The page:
The next frontier for autism

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The Autism Society says there are more than 3.5 million Americans on the autism spectrum right now. Often older people with autism were diagnosed later in life and did not benefit from early intervention. (KFSN)

The Autism Society says there are more than 3.5 million Americans on the autism spectrum right now. Often older people with autism were diagnosed later in life and did not benefit from early intervention.

The Barrow Neurological Institute and the Southwest Autism Research and Resource Center, or SARRC, in Phoenix are teaming up to look at what happens in autistic people's brains as they age.

Jason Bunn-Parsons is one of 40 men in a first-of-its-kind study on autism and aging. He'll go to Barrow Neurological Institute every two years, so researchers can track changes in his brain with an MRI.

Bunn-Parsons says, "It definitely is interesting to see what role my autism may or may not play in the aging process. Would it accelerate it? Would it actually slow it down?"

Researchers at Barrow and SARRC have launched a longitudinal study, a study over time, to document brain changes in autistic adults.

Christopher Smith, Ph.D., research director at SARRC explains, "There are subtle differences between typically developing individuals and subtle differences across age groups that will turn around and inform what we need to do by way of treatment to help individuals live more independently for longer periods of time."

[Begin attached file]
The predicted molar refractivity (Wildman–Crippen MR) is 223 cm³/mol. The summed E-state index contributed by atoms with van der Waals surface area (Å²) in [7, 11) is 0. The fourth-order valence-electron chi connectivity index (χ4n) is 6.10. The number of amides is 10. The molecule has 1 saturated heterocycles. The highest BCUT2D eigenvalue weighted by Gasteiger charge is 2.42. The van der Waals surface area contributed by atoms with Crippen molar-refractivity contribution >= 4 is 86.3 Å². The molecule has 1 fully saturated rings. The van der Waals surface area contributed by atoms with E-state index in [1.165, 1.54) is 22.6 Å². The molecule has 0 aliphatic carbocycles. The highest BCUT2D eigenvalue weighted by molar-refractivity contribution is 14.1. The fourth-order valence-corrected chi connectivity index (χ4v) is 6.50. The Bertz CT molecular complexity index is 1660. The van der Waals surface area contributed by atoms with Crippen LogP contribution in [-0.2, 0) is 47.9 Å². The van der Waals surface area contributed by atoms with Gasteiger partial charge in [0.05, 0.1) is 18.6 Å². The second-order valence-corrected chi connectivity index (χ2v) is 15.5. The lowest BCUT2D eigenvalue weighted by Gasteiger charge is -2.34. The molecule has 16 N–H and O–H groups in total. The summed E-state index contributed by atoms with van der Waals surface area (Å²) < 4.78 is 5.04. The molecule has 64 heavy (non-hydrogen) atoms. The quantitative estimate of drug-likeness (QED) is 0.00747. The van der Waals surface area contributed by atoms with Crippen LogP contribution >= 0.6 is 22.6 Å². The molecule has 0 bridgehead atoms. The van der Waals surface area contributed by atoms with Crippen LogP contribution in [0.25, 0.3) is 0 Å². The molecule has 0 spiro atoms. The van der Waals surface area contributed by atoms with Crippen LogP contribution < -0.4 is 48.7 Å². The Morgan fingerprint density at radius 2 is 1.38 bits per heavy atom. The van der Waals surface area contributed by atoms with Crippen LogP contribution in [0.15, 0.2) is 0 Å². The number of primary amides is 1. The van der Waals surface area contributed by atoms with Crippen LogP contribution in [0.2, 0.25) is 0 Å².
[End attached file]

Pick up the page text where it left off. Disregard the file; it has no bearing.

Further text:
Clinical neuropsychologist at Barrow Neurological Institute, Leslie Baxter, Ph.D. says, the MRI's have already revealed differences in areas of the brain controlling memory, attention span, and the ability to organize and stay on task.

"They're not having problems that would cause them to be unable to function in their environment, but they may over time, need a little bit more help to stay independent," Baxter says.

Researchers are hoping they'll be able to eventually help Bunn-Parsons and countless others live life to the fullest as they reach their golden years.

Researchers, Baxter and Smith, say they want to keep the study going indefinitely. They're accepting autistic men ages 18 to 25 and 40 to 60 who have the ability to return to Barrow Neurological Institute in Phoenix every two years.
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